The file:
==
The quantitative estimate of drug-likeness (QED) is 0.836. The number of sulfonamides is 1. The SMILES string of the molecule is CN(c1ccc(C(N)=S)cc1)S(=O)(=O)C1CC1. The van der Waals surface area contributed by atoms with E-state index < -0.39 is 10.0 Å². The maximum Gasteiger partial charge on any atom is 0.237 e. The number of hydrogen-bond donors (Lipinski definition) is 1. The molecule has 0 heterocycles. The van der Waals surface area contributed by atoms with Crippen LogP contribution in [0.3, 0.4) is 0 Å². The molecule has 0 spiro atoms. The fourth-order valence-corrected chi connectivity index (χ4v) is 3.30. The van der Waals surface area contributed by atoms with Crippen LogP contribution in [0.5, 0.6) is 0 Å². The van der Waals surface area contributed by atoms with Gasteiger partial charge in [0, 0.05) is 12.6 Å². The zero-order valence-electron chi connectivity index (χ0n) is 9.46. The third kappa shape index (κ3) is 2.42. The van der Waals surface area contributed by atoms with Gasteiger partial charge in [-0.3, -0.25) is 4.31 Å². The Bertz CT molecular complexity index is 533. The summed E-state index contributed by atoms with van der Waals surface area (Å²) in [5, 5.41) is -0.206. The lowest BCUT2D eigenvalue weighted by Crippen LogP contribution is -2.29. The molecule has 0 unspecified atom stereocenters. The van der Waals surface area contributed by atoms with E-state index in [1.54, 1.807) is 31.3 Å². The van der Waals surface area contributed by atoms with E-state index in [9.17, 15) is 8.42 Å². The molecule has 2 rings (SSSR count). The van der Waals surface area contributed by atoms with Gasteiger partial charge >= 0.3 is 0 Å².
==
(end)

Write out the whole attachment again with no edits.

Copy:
The quantitative estimate of drug-likeness (QED) is 0.836. The number of sulfonamides is 1. The SMILES string of the molecule is CN(c1ccc(C(N)=S)cc1)S(=O)(=O)C1CC1. The van der Waals surface area contributed by atoms with E-state index < -0.39 is 10.0 Å². The maximum Gasteiger partial charge on any atom is 0.237 e. The number of hydrogen-bond donors (Lipinski definition) is 1. The molecule has 0 heterocycles. The van der Waals surface area contributed by atoms with Crippen LogP contribution in [0.3, 0.4) is 0 Å². The molecule has 0 spiro atoms. The fourth-order valence-corrected chi connectivity index (χ4v) is 3.30. The van der Waals surface area contributed by atoms with Crippen LogP contribution in [0.5, 0.6) is 0 Å². The van der Waals surface area contributed by atoms with Gasteiger partial charge in [0, 0.05) is 12.6 Å². The zero-order valence-electron chi connectivity index (χ0n) is 9.46. The third kappa shape index (κ3) is 2.42. The van der Waals surface area contributed by atoms with Gasteiger partial charge in [-0.3, -0.25) is 4.31 Å². The Bertz CT molecular complexity index is 533. The summed E-state index contributed by atoms with van der Waals surface area (Å²) in [5, 5.41) is -0.206. The lowest BCUT2D eigenvalue weighted by Crippen LogP contribution is -2.29. The molecule has 0 unspecified atom stereocenters. The van der Waals surface area contributed by atoms with E-state index in [1.54, 1.807) is 31.3 Å². The van der Waals surface area contributed by atoms with E-state index in [9.17, 15) is 8.42 Å². The molecule has 2 rings (SSSR count). The van der Waals surface area contributed by atoms with Gasteiger partial charge >= 0.3 is 0 Å².